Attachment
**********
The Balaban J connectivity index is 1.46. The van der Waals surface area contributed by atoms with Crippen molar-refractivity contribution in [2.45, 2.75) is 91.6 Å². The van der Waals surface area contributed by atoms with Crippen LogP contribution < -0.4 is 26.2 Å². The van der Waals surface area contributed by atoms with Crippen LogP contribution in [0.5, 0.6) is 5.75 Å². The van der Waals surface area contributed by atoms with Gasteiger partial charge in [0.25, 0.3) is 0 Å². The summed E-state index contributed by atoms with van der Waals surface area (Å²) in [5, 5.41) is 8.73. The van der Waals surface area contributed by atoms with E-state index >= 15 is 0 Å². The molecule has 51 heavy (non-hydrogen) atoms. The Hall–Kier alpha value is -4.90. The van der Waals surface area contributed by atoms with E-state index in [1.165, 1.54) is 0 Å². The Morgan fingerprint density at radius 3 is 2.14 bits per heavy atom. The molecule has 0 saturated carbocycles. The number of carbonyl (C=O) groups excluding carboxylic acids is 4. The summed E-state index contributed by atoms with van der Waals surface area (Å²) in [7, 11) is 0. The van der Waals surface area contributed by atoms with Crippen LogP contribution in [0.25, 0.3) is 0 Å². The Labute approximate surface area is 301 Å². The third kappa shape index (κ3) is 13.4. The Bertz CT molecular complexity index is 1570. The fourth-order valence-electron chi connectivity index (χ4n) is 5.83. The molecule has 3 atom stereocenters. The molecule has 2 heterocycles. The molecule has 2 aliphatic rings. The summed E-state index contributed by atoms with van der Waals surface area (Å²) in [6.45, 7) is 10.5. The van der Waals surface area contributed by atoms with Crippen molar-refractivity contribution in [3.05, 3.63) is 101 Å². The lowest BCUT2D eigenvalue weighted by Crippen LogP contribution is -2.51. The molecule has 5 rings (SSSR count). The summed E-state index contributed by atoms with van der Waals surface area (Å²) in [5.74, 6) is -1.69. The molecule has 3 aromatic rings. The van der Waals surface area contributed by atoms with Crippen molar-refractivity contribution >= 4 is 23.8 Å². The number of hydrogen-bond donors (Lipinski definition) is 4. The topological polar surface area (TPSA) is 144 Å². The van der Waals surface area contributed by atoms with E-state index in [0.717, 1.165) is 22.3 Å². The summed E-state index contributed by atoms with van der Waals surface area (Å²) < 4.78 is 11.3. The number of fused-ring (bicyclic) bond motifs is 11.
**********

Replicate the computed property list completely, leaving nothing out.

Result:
The Balaban J connectivity index is 1.46. The van der Waals surface area contributed by atoms with Crippen molar-refractivity contribution in [2.45, 2.75) is 91.6 Å². The van der Waals surface area contributed by atoms with Crippen LogP contribution < -0.4 is 26.2 Å². The van der Waals surface area contributed by atoms with Crippen LogP contribution in [0.5, 0.6) is 5.75 Å². The van der Waals surface area contributed by atoms with Gasteiger partial charge in [0.25, 0.3) is 0 Å². The summed E-state index contributed by atoms with van der Waals surface area (Å²) in [5, 5.41) is 8.73. The van der Waals surface area contributed by atoms with E-state index >= 15 is 0 Å². The molecule has 51 heavy (non-hydrogen) atoms. The Hall–Kier alpha value is -4.90. The van der Waals surface area contributed by atoms with E-state index in [1.165, 1.54) is 0 Å². The Morgan fingerprint density at radius 3 is 2.14 bits per heavy atom. The molecule has 0 saturated carbocycles. The number of carbonyl (C=O) groups excluding carboxylic acids is 4. The summed E-state index contributed by atoms with van der Waals surface area (Å²) in [7, 11) is 0. The van der Waals surface area contributed by atoms with Crippen LogP contribution in [0.25, 0.3) is 0 Å². The Labute approximate surface area is 301 Å². The third kappa shape index (κ3) is 13.4. The Bertz CT molecular complexity index is 1570. The fourth-order valence-electron chi connectivity index (χ4n) is 5.83. The molecule has 3 atom stereocenters. The molecule has 2 heterocycles. The molecule has 2 aliphatic rings. The summed E-state index contributed by atoms with van der Waals surface area (Å²) in [6.45, 7) is 10.5. The van der Waals surface area contributed by atoms with Crippen molar-refractivity contribution in [3.05, 3.63) is 101 Å². The lowest BCUT2D eigenvalue weighted by Crippen LogP contribution is -2.51. The molecule has 5 rings (SSSR count). The summed E-state index contributed by atoms with van der Waals surface area (Å²) in [5.74, 6) is -1.69. The molecule has 3 aromatic rings. The van der Waals surface area contributed by atoms with Crippen molar-refractivity contribution >= 4 is 23.8 Å². The number of hydrogen-bond donors (Lipinski definition) is 4. The topological polar surface area (TPSA) is 144 Å². The van der Waals surface area contributed by atoms with E-state index in [0.717, 1.165) is 22.3 Å². The summed E-state index contributed by atoms with van der Waals surface area (Å²) < 4.78 is 11.3. The number of fused-ring (bicyclic) bond motifs is 11.